Drones : The Flying IoT
The fusion of the IoT with Artificial Intelligence is driving a new Industrial Revolution. A key ingredient in this transformation is…
The fusion of the IoT with Artificial Intelligence is driving a new Industrial Revolution. A key ingredient in this transformation is autonomy: as learning machines gain sophistication and experience, they reach a point where they can be trusted to take decisions on their own, without direct or continuous human control. A great example of this can be found in the form of drones.
At Mentat we view drones as an agile flying platform for advanced sensors, hence the “Flying IoT”.
Consider the example of a remote wind farm that requires regular visual inspection of the wind turbines to detect and monitor cracks on the blades. It used to be necessary for an engineer to regularly conduct personal inspection visits to the site. A safer alternative would involve camera drones, remotely controlled from the ground by a qualified engineer. In this setup however the human remains the bottleneck: physical presence of a suitably qualified engineer/pilot is still required, a costly proposition.
An altogether superior solution would involve an autonomous drone, scheduled to perform a visual inspection of the entire farm at regular intervals, paying special attention to existing cracks, and optimising its flight path to take into account wind conditions, which can be particularly challenging in a wind farm scenario due to local vortices produced by the turning blades.
Multiple other use cases will be revolutionised by the advent of autonomous drones: inspecting forest areas for early detection of wildfires; surveillance in security deployments; collecting traffic statistics and managing first responders in urban environments; deliveries of products in an industrial or retail scenario, or critical supplies in an emergency management scenario. The list is endless and every day seems to bring another great use case for drones.
However, autonomous does not and should not mean entirely unsupervised. Miscalculations or faults in a drone’s on-board logic might lead it to fail its objective, or even to become a liability. The question then becomes: as autonomous drone technology scales, what sort of monitoring technology is able to scale with it and ensure safety and quality control without introducing bottlenecks ? Can we learn automatically from the trajectories and provide an intelligence layer for drones ?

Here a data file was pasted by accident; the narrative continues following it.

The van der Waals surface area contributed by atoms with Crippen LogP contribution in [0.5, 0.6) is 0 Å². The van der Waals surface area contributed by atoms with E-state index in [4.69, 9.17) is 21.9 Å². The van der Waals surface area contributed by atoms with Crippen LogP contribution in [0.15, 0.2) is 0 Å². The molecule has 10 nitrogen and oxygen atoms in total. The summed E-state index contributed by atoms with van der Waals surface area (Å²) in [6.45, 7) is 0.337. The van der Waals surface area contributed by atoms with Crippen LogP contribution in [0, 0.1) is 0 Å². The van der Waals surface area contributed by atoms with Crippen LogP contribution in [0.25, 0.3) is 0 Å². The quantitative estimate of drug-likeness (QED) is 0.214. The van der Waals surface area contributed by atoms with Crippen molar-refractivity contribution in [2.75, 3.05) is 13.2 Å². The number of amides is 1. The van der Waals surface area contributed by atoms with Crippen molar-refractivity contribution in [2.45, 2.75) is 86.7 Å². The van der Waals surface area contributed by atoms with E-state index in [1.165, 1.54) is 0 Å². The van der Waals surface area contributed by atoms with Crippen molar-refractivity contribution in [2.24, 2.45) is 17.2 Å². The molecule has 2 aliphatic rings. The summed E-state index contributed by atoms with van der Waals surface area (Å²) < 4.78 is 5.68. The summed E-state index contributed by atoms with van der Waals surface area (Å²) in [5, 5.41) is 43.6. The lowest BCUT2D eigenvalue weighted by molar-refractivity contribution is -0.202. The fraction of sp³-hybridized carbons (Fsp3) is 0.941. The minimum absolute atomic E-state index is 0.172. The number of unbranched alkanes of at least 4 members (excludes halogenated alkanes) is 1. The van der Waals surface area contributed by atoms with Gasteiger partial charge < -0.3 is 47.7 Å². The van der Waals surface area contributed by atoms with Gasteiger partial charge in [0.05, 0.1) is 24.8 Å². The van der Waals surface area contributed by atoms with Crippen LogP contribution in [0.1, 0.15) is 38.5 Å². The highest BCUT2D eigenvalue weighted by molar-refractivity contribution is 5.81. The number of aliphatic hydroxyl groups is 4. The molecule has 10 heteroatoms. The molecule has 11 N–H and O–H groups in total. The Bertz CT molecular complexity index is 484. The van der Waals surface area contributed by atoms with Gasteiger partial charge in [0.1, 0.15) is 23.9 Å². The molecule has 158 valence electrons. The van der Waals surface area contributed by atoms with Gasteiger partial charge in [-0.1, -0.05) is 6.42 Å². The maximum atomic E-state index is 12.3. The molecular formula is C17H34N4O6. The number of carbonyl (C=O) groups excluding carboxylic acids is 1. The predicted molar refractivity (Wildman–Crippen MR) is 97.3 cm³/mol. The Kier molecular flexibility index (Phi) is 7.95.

The aim must be to minimise the human-to-drone ratio in any use case. One can envisage an alerting system that monitors all drones, prioritises them in terms of degree of concern, and asks for human input only in the most urgent cases.
Analogous alerting systems are already in place in other areas where software agents enjoy some degree of autonomy, such as robotic installations in manufacturing plants, and IT/cybersecurity. However, drones are an idiomatic case as they generate masses of live and fast geo-temporal data in the form of their 3D GPS tracks. Despite the abundance of GIS systems for storing such data, powerful solutions for analysing it are not available. This is a common theme in Big Data: easy to store, much harder to analyse ! Furthermore analysing this data must happen at the drone level (at the edge of the network) rather than using a data downlink (i.e. sending data to an on-premise or cloud based server).
The current state-of-the-art involves a technique known as geo-fencing, where basically a specific hard coded area of space is manually specified in the monitoring platform, and if any drone escapes that area an alert is generated. This technique cannot scale. If one tries to optimise the geo-fenced area, the manual configuration step will in effect fix the drone trajectory, which stands in the way of drone autonomy (a good analogy to keep in mind is the difference between a self-driving car, and a tram which runs on predefined rails).
The missing ingredient is a system designed to monitor intelligent agents. That system must itself be intelligent! Our solution is able to learn the preferred trajectories of each drone from the GPS tracks they generate, without any need for manual configuration.
When that trajectory profile in geospatial or temporal terms is violated, an alert is generated. Such a system offers incredible flexibility. First, it decouples monitoring from drone configuration, so that if a drone is suddenly reassigned to a different task, the system will initially raise an alert but then quickly adapt to the new route without the need for reconfiguration by a human. Second, it is able to profile drones controlled by entirely separate systems or entities, as long as it’s able to catch a glimpse of their GPS tracks. The learning algorithms can detect abnormal behaviour both at the macro level (“this drone is heading into territory it has never accessed before”), and the micro level (“this drone is performing odd manoeuvres that might indicate loss of stability or malfunction”). Some of the common shortcomings of geo-fencing are naturally overcome by our platform: for example, we can detect abnormal direction and/or speed, not just location (i.e., when a drone is within the bounds of its normal trajectory, but is moving in the reverse direction than usual). We can also grasp manoeuvres that surveillance drones typically employ to cover an area (such as the lawnmower or spiral manoeuvres — see use case 2 related to agriculture).